In response to Smyth and Bernstein’s attacks, Walter Polakov wrote a letter to the editor of the Berkeley paper and Keyser wrote to Bernstein, attempting to explain Korzybski’s theory. After writing a letter to the Berkeley paper as well, Alfred decided the best thing he could do would be to ignore the attacks, although he was glad Walter and Keyser had risen to his defense. In October, as he and Mira were preparing to leave the San Francisco area for southern California, Alfred’s confidence was also bolstered by some distinguished visitors: Professor Mellen Woodman Haskell, Dean of the Mathematics Department at the University of California, Berkeley, and his wife; along with Florian Cajori, who held the history of mathematics chair at Berkeley, and Cajori’s wife. Both mathematicians thought highly of Manhood. Haskell, whom Alfred had already met by means of Keyser, described how he had defended Korzybski’s work against Bernstein, a former graduate student of his, at a faculty presentation. Korzybski and Cajori exchanged autographed copies of their books.(15) 

Around this time in New York, Keyser and Bridges both wrote to Alfred about more ‘sweet delights’ from T. H. Morgan, who by that time had also returned to New York City. Keyser reported that Morgan was bad-mouthing Korzybski at Columbia faculty gatherings.(16) Morgan seemed to be pursuing some kind of personal campaign against Korzybski. Bridges wrote that Morgan had come up to psychiatrist Stuart Paton at an International Eugenics Congress in New York and upbraided Paton for having written a favorable review of Manhood. Bridges told Alfred he approached Paton afterwards and told him to ignore Morgan’s remarks.(17) 

This kind of behavior must have had at least a damping effect on Korzybski’s dreams of universal agreement. He had already expressed to Polakov the hope that the Time-Binding Club might serve as a unifying core for an eventual worldwide organization of interested laypeople and, in particular, scientists. But how could the scientists of the world unite with the close-minded, petty actions of influential men like Bernstein and Morgan standing in the way? What they were doing in relation to him seemed anything but scientific in attitude. Throughout his career he would encounter others, like these two men, who seemed to take offense at some aspect of him and his work. But he was learning to become immune to petty criticisms.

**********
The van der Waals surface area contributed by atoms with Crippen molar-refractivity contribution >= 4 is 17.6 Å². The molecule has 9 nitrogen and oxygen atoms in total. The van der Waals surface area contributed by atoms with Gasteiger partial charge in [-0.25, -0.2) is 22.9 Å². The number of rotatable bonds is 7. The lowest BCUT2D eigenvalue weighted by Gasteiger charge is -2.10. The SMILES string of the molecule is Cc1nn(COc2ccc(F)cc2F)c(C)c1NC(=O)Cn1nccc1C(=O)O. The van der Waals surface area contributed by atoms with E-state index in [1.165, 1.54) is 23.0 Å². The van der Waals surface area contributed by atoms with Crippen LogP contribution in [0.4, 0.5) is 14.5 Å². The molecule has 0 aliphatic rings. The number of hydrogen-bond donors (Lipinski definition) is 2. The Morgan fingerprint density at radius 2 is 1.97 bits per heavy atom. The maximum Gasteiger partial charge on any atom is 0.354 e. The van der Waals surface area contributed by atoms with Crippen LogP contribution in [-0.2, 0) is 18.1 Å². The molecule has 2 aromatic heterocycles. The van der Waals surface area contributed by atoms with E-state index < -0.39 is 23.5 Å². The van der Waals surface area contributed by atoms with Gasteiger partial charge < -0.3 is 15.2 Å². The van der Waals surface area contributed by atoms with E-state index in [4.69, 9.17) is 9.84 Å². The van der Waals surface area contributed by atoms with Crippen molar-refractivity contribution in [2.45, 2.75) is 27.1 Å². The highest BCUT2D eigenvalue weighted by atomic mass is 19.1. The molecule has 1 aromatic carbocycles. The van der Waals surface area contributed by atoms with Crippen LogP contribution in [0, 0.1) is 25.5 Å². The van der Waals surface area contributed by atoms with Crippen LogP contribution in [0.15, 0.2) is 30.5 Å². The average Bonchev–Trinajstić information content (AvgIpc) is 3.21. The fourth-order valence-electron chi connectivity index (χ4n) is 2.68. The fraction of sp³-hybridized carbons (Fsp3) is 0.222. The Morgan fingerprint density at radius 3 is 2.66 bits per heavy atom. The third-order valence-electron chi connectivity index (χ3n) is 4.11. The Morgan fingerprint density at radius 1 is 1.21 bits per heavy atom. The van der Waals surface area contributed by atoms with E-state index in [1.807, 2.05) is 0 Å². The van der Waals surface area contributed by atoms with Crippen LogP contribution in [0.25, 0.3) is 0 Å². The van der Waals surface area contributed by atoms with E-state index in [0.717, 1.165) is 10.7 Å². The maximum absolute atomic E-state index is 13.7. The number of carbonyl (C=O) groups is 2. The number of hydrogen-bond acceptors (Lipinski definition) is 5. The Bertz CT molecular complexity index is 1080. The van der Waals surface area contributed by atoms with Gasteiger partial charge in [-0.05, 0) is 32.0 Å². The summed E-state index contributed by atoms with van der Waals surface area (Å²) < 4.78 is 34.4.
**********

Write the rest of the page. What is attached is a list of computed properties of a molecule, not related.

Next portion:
The enthusiasm of friends like Keyser, Polakov, Bridges, and Williams, and of people he met like Ritter, Haskell, and Cajori, seemed sufficient to keep him from getting discouraged. He also took heart that others whom he hadn’t met, including influential people in the sciences, were reading his book and finding it valuable. For example, in the fall of 1921 George Hale, the founder of the Mount Wilson Observatory in Pasadena, wrote to Mira (whom he had met through a mutual friend) about his positive impressions of Manhood of Humanity after a first reading.(18) In the next few years, Alfred and Mira would also meet other people who would express enthusiasm about the book, displayed proudly and prominently on their sitting-room tables, with its pages uncut and unread. He was not going to let being a ‘famous author’ go to his head. 

You may download a pdf of all of the book's reference notes (including a note on primary source material and abbreviations used) from the link labeled Notes on the Contents page. The pdf of the Bibliography, linked on the Contents page contains full information on referenced books and articles. 
9. AK to C. J. Keyser, 10/7/1921. AKDA 12.92. 

10. AK to Keyser, 10/7/1921. AKDA 12.92. 

11. “Berkeley Private School Attracts Wide Attention”. Berkeley Daily Gazette, 8/16/1921. AKDA 1.129. 

12. (accessed Oct. 16, 2006). [See Also:]

13. AK to Luella Twining, 7/18/1921. AKDA 11.172. 

14. Korzybski 1947, pp. 226–227. 

15. AK to C. J. Keyser, 10/24/1921. AKDA 11.756. 

16. C. J. Keyser to AK, 10/11/21. AKDA 6.425. 

17. C. B. Bridges to AK, 10/4/1921. AKDA 6.445. 

18. “[Korzybski] has certainly done a great service by defining so clearly and emphatically the chief characteristic of man—his time-binding capacity. I can appreciate this in some measure, though I cannot claim competence to follow all his reasoning or to estimate the probable practical bearing of his conclusions. If applied literally, they would apparently involve revolutionary changes, but whether these are feasible or even in all respects desirable is another matter.” George Hale to MEK, 10/21/1921. AKDA 6.471.

< Part 3      Part 5 >

No comments: